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HAT 'tis as great a fault to judge ill, as to write ill, and a more dangerous one to the


2. The variety of men's Taftes; of a true Tafte, how rare to be found.

3. That moft men are born with fome Tafte, but fpoiled by falfe education.

4. The multitude of Critics, and caufes of them.

5. That we are to ftudy our own Tafte, and know the limits of it.

6. Nature the best guide of Judgment.

7. Improv'd by Art, and Rules, which are but methodiz'd Nature.

8. Rules deriv'd from the Practice of the ancient Poets.

9. That therefore the Ancients are neceffary to be ftudy'd by a Critic, particularly Homer and Virgil.

10. Of Licenses, and the use of them by the Ancients, 11. Reverence due to the Ancients, and praise of them,


PART II. Ver. 204, &c.

Causes hind'ring a true Judgment; 1. Pride. 2. Imperfect Learning. 3. Judging by parts, and not by the whole Critics in Wit, Language, Verfification, only. 4. Being too hard to please, or too apt to admire. 5. Too much Love to a Sect,-to the Ancients or Moderns. 6. Prejudice, or Prevention. 7. Singularity. 8. Inconftancy. 9. Partiality. 10. Envy. Againft Envy, and in praise of Good-nature. When Severity is chiefly to be used by Critics? Against Immorality and Obfcenity,

PART III. Ver. 565, &c.

Rules for the Conduct of Manners in a Critic. Candour, Modefty, Good-breeding, Sincerity and Freedom of Advice. When one's Counsel is to be restrain'd? Character of an incorrigible Poet.-And of an imperti- ` nent Critic. The Character of a good Critic. The Hiftory of Criticism, and Characters of the beft Critics. Ariftotle, Horace, Dionyfius, Petronius, Quintilian, Longinus. Of the Decay of Criticism, and its Revival.-Erafmus, Vida, Boileau, Lord Rofcommon, &c. -Conclufion.

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IS hard to fay, if greater want of skill
Appear in writing or in judging ill;
But, of the two, lefs dang'rous is th' offence
To tire our patience, than mislead our fenfe.
Some few in that, but numbers err in this,
Ten cenfure wrong for one who writes amifs;
A fool might once himself alone expose,
Now one in verfe makes many more in prose.


This Effay may justly be esteemed as a pattern of composition in the didactic way. It was not only admired by every candid critic of taste and judgment at home, but its merit diffused itself abroad, where it was fo highly esteemed, that it was tranflated into French verfe by General Hamilton. It was afterwards tranflated into French by other hands; and several versions of it have fince appeared in the Latin tongue. It was tranflated into Latin by Dr. Kirkpatrick, a gentleman well known in the literary world; alfo by Mr. Smart. There was a Latin version of it likewife made by an unfortunate man who was executed for high treafon relating to the coin, whofe name, fays Mr. Ruffhead, I therefore fupprefs.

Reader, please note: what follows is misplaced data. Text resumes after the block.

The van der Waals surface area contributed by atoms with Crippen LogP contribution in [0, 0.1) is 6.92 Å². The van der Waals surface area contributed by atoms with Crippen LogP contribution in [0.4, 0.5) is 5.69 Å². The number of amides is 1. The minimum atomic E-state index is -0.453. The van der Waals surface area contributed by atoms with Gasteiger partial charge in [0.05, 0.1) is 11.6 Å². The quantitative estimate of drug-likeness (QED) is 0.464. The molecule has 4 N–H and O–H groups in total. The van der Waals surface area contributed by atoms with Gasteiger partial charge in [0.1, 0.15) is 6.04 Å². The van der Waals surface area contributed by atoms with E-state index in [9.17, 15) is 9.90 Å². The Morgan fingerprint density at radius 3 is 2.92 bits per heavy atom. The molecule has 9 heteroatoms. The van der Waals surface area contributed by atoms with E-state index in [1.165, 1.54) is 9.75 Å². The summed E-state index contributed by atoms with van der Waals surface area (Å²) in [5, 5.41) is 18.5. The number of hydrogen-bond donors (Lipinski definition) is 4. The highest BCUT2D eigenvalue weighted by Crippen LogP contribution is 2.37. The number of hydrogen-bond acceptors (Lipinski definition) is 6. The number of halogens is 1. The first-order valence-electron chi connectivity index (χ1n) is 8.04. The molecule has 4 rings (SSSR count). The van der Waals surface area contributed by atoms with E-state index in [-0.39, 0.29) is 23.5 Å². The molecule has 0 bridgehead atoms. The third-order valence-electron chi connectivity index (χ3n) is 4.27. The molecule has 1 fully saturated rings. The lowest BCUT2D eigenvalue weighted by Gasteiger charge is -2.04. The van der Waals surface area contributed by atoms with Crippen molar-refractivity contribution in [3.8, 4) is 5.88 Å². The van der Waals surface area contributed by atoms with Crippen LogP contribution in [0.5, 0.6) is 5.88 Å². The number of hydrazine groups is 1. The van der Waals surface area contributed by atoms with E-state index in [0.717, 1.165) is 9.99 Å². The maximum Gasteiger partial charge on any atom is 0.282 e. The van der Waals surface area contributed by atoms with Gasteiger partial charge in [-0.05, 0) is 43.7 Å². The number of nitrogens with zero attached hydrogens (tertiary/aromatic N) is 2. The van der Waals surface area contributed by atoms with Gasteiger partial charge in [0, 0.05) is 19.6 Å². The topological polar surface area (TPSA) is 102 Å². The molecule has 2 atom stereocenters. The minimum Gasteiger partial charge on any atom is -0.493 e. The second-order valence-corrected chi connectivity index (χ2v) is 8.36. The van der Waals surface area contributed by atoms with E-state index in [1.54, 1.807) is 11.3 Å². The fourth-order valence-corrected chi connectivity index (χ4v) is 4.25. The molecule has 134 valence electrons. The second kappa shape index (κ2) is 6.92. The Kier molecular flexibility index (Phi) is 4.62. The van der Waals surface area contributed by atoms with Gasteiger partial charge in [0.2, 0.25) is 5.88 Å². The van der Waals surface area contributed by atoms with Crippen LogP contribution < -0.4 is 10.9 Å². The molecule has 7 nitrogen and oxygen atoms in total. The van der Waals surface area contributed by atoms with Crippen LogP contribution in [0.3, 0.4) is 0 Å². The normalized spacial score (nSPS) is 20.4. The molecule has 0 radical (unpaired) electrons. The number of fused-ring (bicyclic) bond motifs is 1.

We cannot omit making an extract from the Effay on the Genius and Writings of Mr. Pope. That ingenious author obferves, that "Du Bos fixes the period of time, at which, generally speaking, the poets and the painters have arrived at as high a pitch of perfection as their geniuses will permit, to be the age of thirty, or a few years more or less. Virgil was neat


'Tis with our judgments as our watches, none
Go juft alike, yet each believes his own.
In Poets as true Genius is but rare,
True Tafte as feldom is the Critic's fhare;
Both muft alike from heav'n derive their light,
These born to judge, as well as those to write.
Let fuch teach others who themselves excel,
And cenfure freely who have written well.
Authors are partial to their wit, 'tis true,